I ask you, how can you doubt the presence of God amidst an infestation of bargains? I mean, come on, I even had my choice of Estee Lauder lipsticks. I am tickled. Almost everything I’d wanted to experience in New York City is right here. Fantastic people watching, endless cheap Italian, Indian, Thai, and Halaal food, live music, and the Chrysler building towering and winking at me like some urban genii granting my commercial indulgences. There’s even a slight breeze, in August, and not one pound of humidity. Everyone is relaxed, as relaxed as New York gets, in a Sunday afternoon type mood.

I feel new tears in my eyes, tears of abundance and gratitude, for the grace of this spontaneous experience, and for 90 minutes to enjoy it. I ask a large Italian man selling tee shirts if this street fair takes place in this location every Sunday. “No,” he said. “It’s special today.” I feel as though one hundred doves burst out of my tight rib cage. He might as well have said, “No the Beloved did this just for you.”

Yes, I understand that not everyone will look upon this as a miracle. It’s not exactly the presence of the Virgin Mary (though she was for sale at the street fair), or the turning of water into wine. But that’s the thing about having a relationship with an Infinite Friend. The language of spirit is exquisitely personal. The Sufis say that "God is the Great Beloved who kisses the individual on the inside of the heart." I felt smooched. I recognized a signature feeling. I felt soothed and answered, as though I was walking on rose petals set down just for me, below a soft, bright canopy of all-encompassing generosity. Suddenly, I felt cherished, even though I still felt sad, and there was still litter on the streets, and time would still march on. But, even so, I felt as though I would always be okay, my life would have big love, and that my mother would be okay under her own canopy, and that we’d all be okay, because the Presence was within us and we all find meaning, sweetness, and inexplicable liberation in our own time and way.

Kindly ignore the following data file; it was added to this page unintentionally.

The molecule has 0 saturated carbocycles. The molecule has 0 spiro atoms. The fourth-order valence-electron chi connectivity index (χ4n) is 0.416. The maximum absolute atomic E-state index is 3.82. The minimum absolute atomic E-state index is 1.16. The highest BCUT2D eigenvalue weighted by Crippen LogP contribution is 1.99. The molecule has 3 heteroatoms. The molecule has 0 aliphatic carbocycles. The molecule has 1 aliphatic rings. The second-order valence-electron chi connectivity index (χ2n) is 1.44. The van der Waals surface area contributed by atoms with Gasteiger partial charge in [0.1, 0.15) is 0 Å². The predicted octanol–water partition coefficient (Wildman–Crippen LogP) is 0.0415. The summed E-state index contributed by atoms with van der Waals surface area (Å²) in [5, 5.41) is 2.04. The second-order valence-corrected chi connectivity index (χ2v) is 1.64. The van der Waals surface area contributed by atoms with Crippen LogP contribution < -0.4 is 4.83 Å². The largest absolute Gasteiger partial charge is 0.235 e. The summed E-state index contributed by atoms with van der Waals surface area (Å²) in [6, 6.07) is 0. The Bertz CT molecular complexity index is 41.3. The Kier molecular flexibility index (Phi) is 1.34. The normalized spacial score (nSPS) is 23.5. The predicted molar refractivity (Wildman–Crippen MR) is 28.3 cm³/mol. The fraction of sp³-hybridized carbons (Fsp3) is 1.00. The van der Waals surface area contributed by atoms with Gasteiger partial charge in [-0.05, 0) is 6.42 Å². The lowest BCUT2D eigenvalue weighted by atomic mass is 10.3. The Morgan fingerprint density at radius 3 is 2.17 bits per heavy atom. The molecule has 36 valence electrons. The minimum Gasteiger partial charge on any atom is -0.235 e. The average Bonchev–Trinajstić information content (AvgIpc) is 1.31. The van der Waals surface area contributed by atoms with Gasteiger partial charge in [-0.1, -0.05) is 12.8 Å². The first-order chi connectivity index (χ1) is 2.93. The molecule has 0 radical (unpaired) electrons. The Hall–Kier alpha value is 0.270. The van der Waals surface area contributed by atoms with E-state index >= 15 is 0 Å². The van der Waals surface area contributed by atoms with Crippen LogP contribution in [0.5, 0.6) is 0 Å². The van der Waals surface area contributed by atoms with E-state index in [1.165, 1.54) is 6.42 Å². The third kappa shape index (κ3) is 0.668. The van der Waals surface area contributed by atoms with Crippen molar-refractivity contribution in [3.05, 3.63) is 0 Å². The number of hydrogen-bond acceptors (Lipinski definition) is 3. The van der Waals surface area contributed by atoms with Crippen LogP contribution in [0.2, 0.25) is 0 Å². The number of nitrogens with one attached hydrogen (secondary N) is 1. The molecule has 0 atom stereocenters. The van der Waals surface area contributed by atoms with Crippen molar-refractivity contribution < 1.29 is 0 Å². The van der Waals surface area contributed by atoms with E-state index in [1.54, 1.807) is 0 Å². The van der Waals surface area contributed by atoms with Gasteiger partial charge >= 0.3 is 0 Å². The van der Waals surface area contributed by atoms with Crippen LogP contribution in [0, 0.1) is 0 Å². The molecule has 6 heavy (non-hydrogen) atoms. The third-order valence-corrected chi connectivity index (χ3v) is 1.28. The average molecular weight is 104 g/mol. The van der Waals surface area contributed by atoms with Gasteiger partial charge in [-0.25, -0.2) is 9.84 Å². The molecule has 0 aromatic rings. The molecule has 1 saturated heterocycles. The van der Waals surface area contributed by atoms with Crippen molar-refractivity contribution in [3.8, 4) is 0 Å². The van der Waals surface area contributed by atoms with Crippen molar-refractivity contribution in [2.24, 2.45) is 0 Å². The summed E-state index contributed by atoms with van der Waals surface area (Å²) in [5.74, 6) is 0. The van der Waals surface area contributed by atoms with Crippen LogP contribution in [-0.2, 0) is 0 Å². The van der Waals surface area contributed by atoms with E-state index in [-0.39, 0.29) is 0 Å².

Go ahead, play with it. Ask the Sacred Friend or the Beloved One, or your Inner Teacher to join you, guide you and help you open to the love that surrounds you. If it helps, “pretend” that you’re held dear and guided and see what you notice in your experience when you do so. Dare to live an awakened, irrationally happy life. Dive into your own intimate relationship with the Presence, the tenderness in between the broken moments, the nudges, the coincidences, and uncanny, joyous juxtapositions. Go ahead, be as weird as they come, at least you’ll be filled with wonder.

I leave you with this line of poetry from St. Teresa of Avila, who apparently knew how to have her own intimate and lively relationship with the infinite. It says:

Love once said to me, "I know a song, would you like to hear it?"

And laughter came from every brick in the street
and from every pore in the sky.”

Copyright 2008 Tama J. Kieves, All rights reserved.

Author's Bio: 

Tama J. Kieves is the best-selling author of THIS TIME I DANCE! Creating the Work You Love/How One Harvard Lawyer Left It All to Have It All! She is also a sought-after speaker and career coach who has helped thousands world-wide to discover and live their creative dreams. Learn more about Tama’s workshops and coaching or sign up to receive FREE monthly inspiration and tools for your creative life journey at Download her free report on “Finding Your Calling Now” at